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Given that there are 4 billion daily email users according to Hubspot, it's very likely that email plays a pivotal role in how you communicate with customers and coworkers every workday. Whether it’s to communicate internally, carry out sales transactions or send out marketing materials to recruit new business, the manner in which you and your team communicate using email is crucial.

Despite the widespread use of email for business, there are many mistakes made repeatedly by businesses of all sizes. For instance, despite 64% of small businesses turning to email for their marketing campaigns, 1 in 5 of these email campaigns are not optimized for viewing on mobile devices. Customers who can’t easily view email content are much more likely to delete the email without making an attempt at reading the message. This is just one example of an email mishap that would be easy to avoid.

When authoring emails for regular business communication on a daily basis, there are even more elements to consider. These include:

  • Using impactful opening and closing statements
  • Choosing the perfect subject line
  • Proofreading your message prior to sending

Email, despite its convenience and utility, poses a number of potential pitfalls.

Keep it confidential

Email is a great platform for communicating asynchronously with a huge variety of people for any given purpose. As such, many people have come to rely on it for communicating almost every type of message. We often forget that email is not a confidential way of exchanging information however. Though it might be the easiest way to communicate with someone, it’s not always going to be the safest or smartest choice.

A good rule of thumb to follow when considering confidentiality (or lack thereof) in email is to ask yourself whether you’d be okay with the email being forwarded to someone else. If there’s content in the email that cannot be seen by anyone else, that’s a good indicator that a more confidential platform should be considered instead.

Turning anger into loyalty

Just as many people find it easier to post unkind comments on the internet when they’re hiding behind their computer screens, customers can sometimes use email as a means of expressing anger or frustration. The customer is upset about a problem or a situation and is communicating that through a written email that happens to end up in your inbox. So, while it might feel very personal, the reality is that it’s not about you specifically. By keeping this in perspective, you’ll be able to better respond to the customer’s email and, hopefully, solve their problem.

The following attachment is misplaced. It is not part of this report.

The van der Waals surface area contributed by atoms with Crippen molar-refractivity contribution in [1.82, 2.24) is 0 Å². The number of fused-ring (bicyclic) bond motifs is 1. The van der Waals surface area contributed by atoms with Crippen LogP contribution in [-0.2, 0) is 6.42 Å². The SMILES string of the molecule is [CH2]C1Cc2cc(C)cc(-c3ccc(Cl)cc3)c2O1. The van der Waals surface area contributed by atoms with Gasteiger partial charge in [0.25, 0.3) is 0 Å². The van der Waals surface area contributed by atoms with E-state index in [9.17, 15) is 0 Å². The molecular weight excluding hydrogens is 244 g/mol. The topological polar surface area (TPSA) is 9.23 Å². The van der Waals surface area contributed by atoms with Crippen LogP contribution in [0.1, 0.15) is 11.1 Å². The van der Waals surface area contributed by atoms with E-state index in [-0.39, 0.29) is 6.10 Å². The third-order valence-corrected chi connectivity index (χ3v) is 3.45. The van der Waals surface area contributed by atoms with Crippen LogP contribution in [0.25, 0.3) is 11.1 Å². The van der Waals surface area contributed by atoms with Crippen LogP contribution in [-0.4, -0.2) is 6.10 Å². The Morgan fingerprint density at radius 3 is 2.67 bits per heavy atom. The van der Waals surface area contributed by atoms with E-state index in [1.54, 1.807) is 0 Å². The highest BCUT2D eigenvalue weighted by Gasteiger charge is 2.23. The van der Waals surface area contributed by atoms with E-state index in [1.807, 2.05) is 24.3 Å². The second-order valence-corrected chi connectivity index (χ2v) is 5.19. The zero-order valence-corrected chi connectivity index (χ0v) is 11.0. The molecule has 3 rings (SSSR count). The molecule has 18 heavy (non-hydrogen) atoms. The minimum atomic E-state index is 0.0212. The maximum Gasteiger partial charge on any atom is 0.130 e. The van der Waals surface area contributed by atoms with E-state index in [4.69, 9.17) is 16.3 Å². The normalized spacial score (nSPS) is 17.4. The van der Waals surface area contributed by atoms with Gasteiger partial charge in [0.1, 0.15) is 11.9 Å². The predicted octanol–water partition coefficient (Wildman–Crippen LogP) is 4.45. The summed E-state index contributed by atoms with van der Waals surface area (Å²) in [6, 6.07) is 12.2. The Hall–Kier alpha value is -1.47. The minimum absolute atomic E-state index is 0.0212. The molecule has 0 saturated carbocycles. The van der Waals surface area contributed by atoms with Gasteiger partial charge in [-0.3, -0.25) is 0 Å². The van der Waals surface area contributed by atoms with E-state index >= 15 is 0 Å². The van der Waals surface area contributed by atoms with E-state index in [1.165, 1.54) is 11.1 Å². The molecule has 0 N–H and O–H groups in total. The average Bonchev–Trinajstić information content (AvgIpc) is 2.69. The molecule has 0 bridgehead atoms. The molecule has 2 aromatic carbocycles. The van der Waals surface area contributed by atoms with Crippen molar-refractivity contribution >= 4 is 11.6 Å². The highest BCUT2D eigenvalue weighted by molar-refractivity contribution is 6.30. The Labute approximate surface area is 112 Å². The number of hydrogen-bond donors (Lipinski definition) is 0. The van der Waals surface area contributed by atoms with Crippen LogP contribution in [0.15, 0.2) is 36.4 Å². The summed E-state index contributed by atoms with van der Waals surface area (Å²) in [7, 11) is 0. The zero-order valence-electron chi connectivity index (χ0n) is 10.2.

There’s a benefit to handling irate customers over email – unlike speaking with a customer on the phone or face-to-face, email provides you the opportunity to pause, take a breath, and consider how best to reply. You’re more likely to solve the problem and less likely to make the situation worse because of your own emotions – regardless of how tempting it is to send a reply equally as hostile as the message you received. Since we know that customers whose problems are solved quickly and completely by customer service representatives end up being more loyal to that business, you then have a better chance to turn an irate customer into a repeat one.

Prepare for the reply apocalypse

If you’ve ever been caught up in a reply apocalypse, you know how frustrating misuse of the ‘reply all’ button can be. One mistaken reply to everyone included on the initial email turns into several emails asking to be removed from the email list and suddenly your inbox is inundated with messages from a single email thread.

Mishandling of the ‘reply all’ feature will frustrate colleagues and cost you potential business. These types of email storms are massive time wasters given that each recipient must take the time to read or delete the email, interrupting the current work they’re doing and potentially causing people to get off track.

‘Reply all’ can certainly be used effectively in business settings when employed correctly. This is done by removing anyone from the address field who does not need to see your reply. There are very few instances when everyone on a mass email needs to see your message, so be careful if you do choose to use ‘reply all’ without removing recipients.

By learning what matters are better discussed off email, how to handle irate customers and the correct way to use the ‘reply all’ button, your team will be better equipped to use email for professional purposes. To learn many more best practice suggestions for email, contact a ServiceSkills representative today and request a free demo of Email MattersSM: The Art of Better Service. Be sure to share these other great topics from this series with your team!


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